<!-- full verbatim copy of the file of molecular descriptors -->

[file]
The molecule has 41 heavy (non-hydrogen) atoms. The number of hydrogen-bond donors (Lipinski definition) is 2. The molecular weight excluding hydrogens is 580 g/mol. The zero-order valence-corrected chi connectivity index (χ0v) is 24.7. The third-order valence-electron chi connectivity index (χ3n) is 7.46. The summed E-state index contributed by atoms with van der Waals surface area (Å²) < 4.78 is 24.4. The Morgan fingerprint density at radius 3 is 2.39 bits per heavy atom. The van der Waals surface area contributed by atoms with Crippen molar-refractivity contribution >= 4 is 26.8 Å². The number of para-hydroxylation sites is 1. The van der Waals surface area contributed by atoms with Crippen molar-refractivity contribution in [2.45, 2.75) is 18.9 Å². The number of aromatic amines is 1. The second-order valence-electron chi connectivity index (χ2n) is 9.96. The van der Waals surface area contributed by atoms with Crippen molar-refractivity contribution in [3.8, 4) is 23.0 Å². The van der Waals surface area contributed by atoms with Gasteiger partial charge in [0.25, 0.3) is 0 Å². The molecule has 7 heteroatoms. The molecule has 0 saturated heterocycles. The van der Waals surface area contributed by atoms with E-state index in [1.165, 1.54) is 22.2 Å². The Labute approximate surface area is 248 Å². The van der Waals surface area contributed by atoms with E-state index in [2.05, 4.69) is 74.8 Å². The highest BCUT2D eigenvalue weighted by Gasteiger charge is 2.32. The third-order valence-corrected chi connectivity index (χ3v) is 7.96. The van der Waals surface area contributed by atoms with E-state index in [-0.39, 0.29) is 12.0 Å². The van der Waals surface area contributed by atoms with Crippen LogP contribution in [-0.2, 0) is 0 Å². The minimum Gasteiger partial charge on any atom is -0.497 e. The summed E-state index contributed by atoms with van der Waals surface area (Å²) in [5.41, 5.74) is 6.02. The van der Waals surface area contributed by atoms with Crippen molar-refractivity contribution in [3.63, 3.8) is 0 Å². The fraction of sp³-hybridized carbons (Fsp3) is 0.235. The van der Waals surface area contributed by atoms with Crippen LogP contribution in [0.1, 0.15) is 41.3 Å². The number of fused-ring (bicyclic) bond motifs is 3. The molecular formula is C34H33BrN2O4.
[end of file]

The molecule has 41 heavy (non-hydrogen) atoms. The number of hydrogen-bond donors (Lipinski definition) is 2. The molecular weight excluding hydrogens is 580 g/mol. The zero-order valence-corrected chi connectivity index (χ0v) is 24.7. The third-order valence-electron chi connectivity index (χ3n) is 7.46. The summed E-state index contributed by atoms with van der Waals surface area (Å²) < 4.78 is 24.4. The Morgan fingerprint density at radius 3 is 2.39 bits per heavy atom. The van der Waals surface area contributed by atoms with Crippen molar-refractivity contribution >= 4 is 26.8 Å². The number of para-hydroxylation sites is 1. The van der Waals surface area contributed by atoms with Crippen molar-refractivity contribution in [2.45, 2.75) is 18.9 Å². The number of aromatic amines is 1. The second-order valence-electron chi connectivity index (χ2n) is 9.96. The van der Waals surface area contributed by atoms with Crippen molar-refractivity contribution in [3.8, 4) is 23.0 Å². The van der Waals surface area contributed by atoms with Gasteiger partial charge in [0.25, 0.3) is 0 Å². The molecule has 7 heteroatoms. The molecule has 0 saturated heterocycles. The van der Waals surface area contributed by atoms with E-state index in [1.165, 1.54) is 22.2 Å². The Labute approximate surface area is 248 Å². The van der Waals surface area contributed by atoms with E-state index in [2.05, 4.69) is 74.8 Å². The highest BCUT2D eigenvalue weighted by Gasteiger charge is 2.32. The third-order valence-corrected chi connectivity index (χ3v) is 7.96. The van der Waals surface area contributed by atoms with E-state index in [-0.39, 0.29) is 12.0 Å². The van der Waals surface area contributed by atoms with Crippen LogP contribution in [-0.2, 0) is 0 Å². The minimum Gasteiger partial charge on any atom is -0.497 e. The summed E-state index contributed by atoms with van der Waals surface area (Å²) in [5.41, 5.74) is 6.02. The van der Waals surface area contributed by atoms with Crippen molar-refractivity contribution in [3.63, 3.8) is 0 Å². The fraction of sp³-hybridized carbons (Fsp3) is 0.235. The van der Waals surface area contributed by atoms with Crippen LogP contribution in [0.1, 0.15) is 41.3 Å². The number of fused-ring (bicyclic) bond motifs is 3. The molecular formula is C34H33BrN2O4.